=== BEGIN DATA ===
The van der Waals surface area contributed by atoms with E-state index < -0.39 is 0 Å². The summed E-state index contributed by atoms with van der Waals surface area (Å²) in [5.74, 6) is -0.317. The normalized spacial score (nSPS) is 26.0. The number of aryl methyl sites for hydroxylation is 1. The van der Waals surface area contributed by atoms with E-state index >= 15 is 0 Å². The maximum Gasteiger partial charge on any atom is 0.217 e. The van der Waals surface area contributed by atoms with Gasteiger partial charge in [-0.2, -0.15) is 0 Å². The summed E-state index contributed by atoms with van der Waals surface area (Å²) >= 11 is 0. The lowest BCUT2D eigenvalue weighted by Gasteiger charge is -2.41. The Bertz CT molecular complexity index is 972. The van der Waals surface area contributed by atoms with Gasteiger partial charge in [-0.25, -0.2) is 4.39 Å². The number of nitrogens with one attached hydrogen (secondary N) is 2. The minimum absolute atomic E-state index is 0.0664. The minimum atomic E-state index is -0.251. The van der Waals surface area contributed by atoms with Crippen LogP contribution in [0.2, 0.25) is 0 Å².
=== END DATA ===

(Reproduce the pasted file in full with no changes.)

The van der Waals surface area contributed by atoms with E-state index < -0.39 is 0 Å². The summed E-state index contributed by atoms with van der Waals surface area (Å²) in [5.74, 6) is -0.317. The normalized spacial score (nSPS) is 26.0. The number of aryl methyl sites for hydroxylation is 1. The van der Waals surface area contributed by atoms with E-state index >= 15 is 0 Å². The maximum Gasteiger partial charge on any atom is 0.217 e. The van der Waals surface area contributed by atoms with Gasteiger partial charge in [-0.2, -0.15) is 0 Å². The summed E-state index contributed by atoms with van der Waals surface area (Å²) >= 11 is 0. The lowest BCUT2D eigenvalue weighted by Gasteiger charge is -2.41. The Bertz CT molecular complexity index is 972. The van der Waals surface area contributed by atoms with Gasteiger partial charge in [-0.25, -0.2) is 4.39 Å². The number of nitrogens with one attached hydrogen (secondary N) is 2. The minimum absolute atomic E-state index is 0.0664. The minimum atomic E-state index is -0.251. The van der Waals surface area contributed by atoms with Crippen LogP contribution in [0.2, 0.25) is 0 Å².